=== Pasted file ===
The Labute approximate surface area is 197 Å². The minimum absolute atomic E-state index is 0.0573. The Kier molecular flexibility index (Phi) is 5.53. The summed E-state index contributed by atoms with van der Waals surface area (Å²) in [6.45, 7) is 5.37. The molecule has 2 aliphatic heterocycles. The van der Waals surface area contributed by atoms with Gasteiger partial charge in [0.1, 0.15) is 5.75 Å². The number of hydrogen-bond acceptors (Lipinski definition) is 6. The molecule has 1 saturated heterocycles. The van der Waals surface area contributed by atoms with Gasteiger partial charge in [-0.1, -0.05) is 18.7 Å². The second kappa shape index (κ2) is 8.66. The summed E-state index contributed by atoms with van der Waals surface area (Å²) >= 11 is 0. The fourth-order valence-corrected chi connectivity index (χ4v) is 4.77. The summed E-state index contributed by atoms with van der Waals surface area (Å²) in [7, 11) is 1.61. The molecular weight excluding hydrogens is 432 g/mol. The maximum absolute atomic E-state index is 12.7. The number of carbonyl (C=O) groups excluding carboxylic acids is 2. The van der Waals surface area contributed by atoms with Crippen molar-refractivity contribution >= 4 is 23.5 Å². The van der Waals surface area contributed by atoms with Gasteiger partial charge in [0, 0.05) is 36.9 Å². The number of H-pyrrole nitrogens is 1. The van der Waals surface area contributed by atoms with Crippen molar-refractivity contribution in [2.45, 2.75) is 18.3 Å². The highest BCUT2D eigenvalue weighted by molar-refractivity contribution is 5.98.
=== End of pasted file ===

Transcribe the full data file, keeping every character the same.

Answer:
The Labute approximate surface area is 197 Å². The minimum absolute atomic E-state index is 0.0573. The Kier molecular flexibility index (Phi) is 5.53. The summed E-state index contributed by atoms with van der Waals surface area (Å²) in [6.45, 7) is 5.37. The molecule has 2 aliphatic heterocycles. The van der Waals surface area contributed by atoms with Gasteiger partial charge in [0.1, 0.15) is 5.75 Å². The number of hydrogen-bond acceptors (Lipinski definition) is 6. The molecule has 1 saturated heterocycles. The van der Waals surface area contributed by atoms with Gasteiger partial charge in [-0.1, -0.05) is 18.7 Å². The second kappa shape index (κ2) is 8.66. The summed E-state index contributed by atoms with van der Waals surface area (Å²) >= 11 is 0. The fourth-order valence-corrected chi connectivity index (χ4v) is 4.77. The summed E-state index contributed by atoms with van der Waals surface area (Å²) in [7, 11) is 1.61. The molecular weight excluding hydrogens is 432 g/mol. The maximum absolute atomic E-state index is 12.7. The number of carbonyl (C=O) groups excluding carboxylic acids is 2. The van der Waals surface area contributed by atoms with Crippen molar-refractivity contribution >= 4 is 23.5 Å². The van der Waals surface area contributed by atoms with Gasteiger partial charge in [0, 0.05) is 36.9 Å². The number of H-pyrrole nitrogens is 1. The van der Waals surface area contributed by atoms with Crippen molar-refractivity contribution in [2.45, 2.75) is 18.3 Å². The highest BCUT2D eigenvalue weighted by molar-refractivity contribution is 5.98.